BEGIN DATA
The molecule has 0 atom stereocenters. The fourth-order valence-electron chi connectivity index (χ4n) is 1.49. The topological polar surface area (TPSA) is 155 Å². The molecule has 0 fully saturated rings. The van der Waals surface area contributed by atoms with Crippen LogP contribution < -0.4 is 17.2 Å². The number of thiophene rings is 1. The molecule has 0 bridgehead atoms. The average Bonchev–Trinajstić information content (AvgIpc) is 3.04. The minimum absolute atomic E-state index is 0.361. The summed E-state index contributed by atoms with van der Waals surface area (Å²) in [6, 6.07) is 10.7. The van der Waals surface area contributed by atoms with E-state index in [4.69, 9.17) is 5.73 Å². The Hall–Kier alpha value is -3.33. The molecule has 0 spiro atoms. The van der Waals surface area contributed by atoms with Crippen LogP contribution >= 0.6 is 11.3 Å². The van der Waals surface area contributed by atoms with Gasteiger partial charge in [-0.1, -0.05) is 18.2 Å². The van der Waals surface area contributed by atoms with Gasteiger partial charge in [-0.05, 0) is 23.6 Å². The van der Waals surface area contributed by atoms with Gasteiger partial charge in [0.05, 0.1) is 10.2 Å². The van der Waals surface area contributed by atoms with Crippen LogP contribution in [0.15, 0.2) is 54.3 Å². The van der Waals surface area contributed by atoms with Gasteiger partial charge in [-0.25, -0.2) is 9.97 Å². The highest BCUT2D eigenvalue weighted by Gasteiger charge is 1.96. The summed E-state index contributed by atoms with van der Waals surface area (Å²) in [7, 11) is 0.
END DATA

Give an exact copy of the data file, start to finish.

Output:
The molecule has 0 atom stereocenters. The fourth-order valence-electron chi connectivity index (χ4n) is 1.49. The topological polar surface area (TPSA) is 155 Å². The molecule has 0 fully saturated rings. The van der Waals surface area contributed by atoms with Crippen LogP contribution < -0.4 is 17.2 Å². The number of thiophene rings is 1. The molecule has 0 bridgehead atoms. The average Bonchev–Trinajstić information content (AvgIpc) is 3.04. The minimum absolute atomic E-state index is 0.361. The summed E-state index contributed by atoms with van der Waals surface area (Å²) in [6, 6.07) is 10.7. The van der Waals surface area contributed by atoms with E-state index in [4.69, 9.17) is 5.73 Å². The Hall–Kier alpha value is -3.33. The molecule has 0 spiro atoms. The van der Waals surface area contributed by atoms with Crippen LogP contribution >= 0.6 is 11.3 Å². The van der Waals surface area contributed by atoms with Gasteiger partial charge in [-0.1, -0.05) is 18.2 Å². The van der Waals surface area contributed by atoms with Gasteiger partial charge in [-0.05, 0) is 23.6 Å². The van der Waals surface area contributed by atoms with Gasteiger partial charge in [0.05, 0.1) is 10.2 Å². The van der Waals surface area contributed by atoms with Crippen LogP contribution in [0.15, 0.2) is 54.3 Å². The van der Waals surface area contributed by atoms with Gasteiger partial charge in [-0.25, -0.2) is 9.97 Å². The highest BCUT2D eigenvalue weighted by Gasteiger charge is 1.96. The summed E-state index contributed by atoms with van der Waals surface area (Å²) in [7, 11) is 0.